I didn’t understand what all this was at the time.  I knew it didn’t feel right, but I also knew that I wasn’t popular for voicing that.

All of this is about an attitude towards women and girls that sees them as bodies, as conquests, as holes. This attitude is far from new, or unique to the Roast Busters Rape Club. How awful is it that many women and girls have it so ingrained in them that this is what we are that we often don’t see rape culture ourselves?

Women are people.  It’s really not that radical.

7 COMMENTS

  1. It amazes me that some respected female group hasn’t made some sort of announcement like:

    We call upon the National Government to do ‘something’ QUICKLY about his abuse of females in NZ.
    If heads don’t roll within say a month, due to good evidence by an independent review, then we advice ALL women to NOT vote for the National party at the next election.

    I reckon the fear of half the voting population not voting for National, If they try and hide from ‘fixing this’, will cause this matter to be sorted quick smart.

    How can women feel safe in NZ with this Government if they back the polices actions in this matter. By NOT standing up and doing something drastic, e.g. as above, they’re letting the people behind this mess, get away with it.
    Ladies you have the power and RIGHT on your side. Strike hard before the sheeple of NZ move onto another issue, e.g. NZ top model or similar.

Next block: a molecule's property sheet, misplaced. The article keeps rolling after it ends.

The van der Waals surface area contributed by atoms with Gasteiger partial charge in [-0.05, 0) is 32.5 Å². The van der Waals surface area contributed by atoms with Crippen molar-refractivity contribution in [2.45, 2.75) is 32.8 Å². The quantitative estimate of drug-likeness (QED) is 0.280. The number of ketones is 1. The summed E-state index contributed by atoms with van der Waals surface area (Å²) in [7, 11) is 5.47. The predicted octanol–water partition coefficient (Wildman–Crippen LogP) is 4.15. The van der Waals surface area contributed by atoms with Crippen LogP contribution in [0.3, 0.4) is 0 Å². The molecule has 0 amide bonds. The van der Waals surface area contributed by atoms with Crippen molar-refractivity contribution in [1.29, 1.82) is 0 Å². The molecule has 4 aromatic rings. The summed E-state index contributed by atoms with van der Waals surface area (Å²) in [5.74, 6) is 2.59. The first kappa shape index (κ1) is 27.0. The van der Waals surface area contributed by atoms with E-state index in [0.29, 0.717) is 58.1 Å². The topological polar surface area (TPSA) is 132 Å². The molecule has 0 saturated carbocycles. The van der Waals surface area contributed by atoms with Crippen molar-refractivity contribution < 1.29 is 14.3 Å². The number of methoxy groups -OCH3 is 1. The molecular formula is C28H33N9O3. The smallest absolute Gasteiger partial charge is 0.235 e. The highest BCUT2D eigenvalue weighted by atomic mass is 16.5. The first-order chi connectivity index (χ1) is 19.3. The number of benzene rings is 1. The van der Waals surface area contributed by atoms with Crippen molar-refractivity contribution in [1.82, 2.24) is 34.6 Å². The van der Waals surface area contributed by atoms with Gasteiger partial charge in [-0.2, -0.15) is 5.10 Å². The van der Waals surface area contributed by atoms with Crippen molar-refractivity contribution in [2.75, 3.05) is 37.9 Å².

• for over 50 years women have been calling on the ‘government’ daddy state but the rot is to deep – yes many things have changed but a ‘government’ cannot change the culture – it cannot force someone to adopt a new set of beliefs, or attitudes and rape culture is so deeply embedded within the culture globally at large no ‘government’ can stop it – that has to come with something else – we can take steps to educate – but the beliefs the wrongness of women – the inherent need to blame her and punish her is deeper than some government law or culture – these are simply symptoms

  2. yes – this strange notion of equality was meant to bring this point home but – alas it got co-opted along the way – by of course men – who thought that just because woman wanted to be equal she must want to be like them – the distortion of course changed every thing – what was missed and what you are trying to point out to deeply engrained androcentric culture at large, is that women wanted the same equal right to be a human being – the same equal right to exist – the same right men took for granted